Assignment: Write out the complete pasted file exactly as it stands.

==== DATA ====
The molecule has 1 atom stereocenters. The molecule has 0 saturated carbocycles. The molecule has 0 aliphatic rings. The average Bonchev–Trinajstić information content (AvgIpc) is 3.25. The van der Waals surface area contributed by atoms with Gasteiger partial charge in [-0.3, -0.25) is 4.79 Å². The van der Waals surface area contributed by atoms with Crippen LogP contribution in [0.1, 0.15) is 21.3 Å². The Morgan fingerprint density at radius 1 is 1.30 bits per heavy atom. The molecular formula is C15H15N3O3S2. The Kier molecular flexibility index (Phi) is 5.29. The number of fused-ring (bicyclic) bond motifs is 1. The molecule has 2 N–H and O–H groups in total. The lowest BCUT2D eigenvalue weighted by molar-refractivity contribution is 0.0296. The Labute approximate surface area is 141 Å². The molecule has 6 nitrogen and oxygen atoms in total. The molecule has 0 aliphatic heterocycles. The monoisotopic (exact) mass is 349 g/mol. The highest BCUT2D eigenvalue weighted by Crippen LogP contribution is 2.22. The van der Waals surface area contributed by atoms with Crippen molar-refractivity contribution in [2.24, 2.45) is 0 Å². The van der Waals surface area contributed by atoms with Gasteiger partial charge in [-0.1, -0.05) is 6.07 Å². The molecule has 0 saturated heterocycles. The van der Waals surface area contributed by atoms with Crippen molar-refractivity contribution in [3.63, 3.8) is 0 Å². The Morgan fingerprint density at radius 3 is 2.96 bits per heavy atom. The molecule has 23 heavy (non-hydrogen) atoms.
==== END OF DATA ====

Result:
The molecule has 1 atom stereocenters. The molecule has 0 saturated carbocycles. The molecule has 0 aliphatic rings. The average Bonchev–Trinajstić information content (AvgIpc) is 3.25. The van der Waals surface area contributed by atoms with Gasteiger partial charge in [-0.3, -0.25) is 4.79 Å². The van der Waals surface area contributed by atoms with Crippen LogP contribution in [0.1, 0.15) is 21.3 Å². The Morgan fingerprint density at radius 1 is 1.30 bits per heavy atom. The molecular formula is C15H15N3O3S2. The Kier molecular flexibility index (Phi) is 5.29. The number of fused-ring (bicyclic) bond motifs is 1. The molecule has 2 N–H and O–H groups in total. The lowest BCUT2D eigenvalue weighted by molar-refractivity contribution is 0.0296. The Labute approximate surface area is 141 Å². The molecule has 6 nitrogen and oxygen atoms in total. The molecule has 0 aliphatic heterocycles. The monoisotopic (exact) mass is 349 g/mol. The highest BCUT2D eigenvalue weighted by Crippen LogP contribution is 2.22. The van der Waals surface area contributed by atoms with Crippen molar-refractivity contribution in [2.24, 2.45) is 0 Å². The van der Waals surface area contributed by atoms with Gasteiger partial charge in [-0.1, -0.05) is 6.07 Å². The molecule has 0 saturated heterocycles. The van der Waals surface area contributed by atoms with Crippen molar-refractivity contribution in [3.63, 3.8) is 0 Å². The Morgan fingerprint density at radius 3 is 2.96 bits per heavy atom. The molecule has 23 heavy (non-hydrogen) atoms.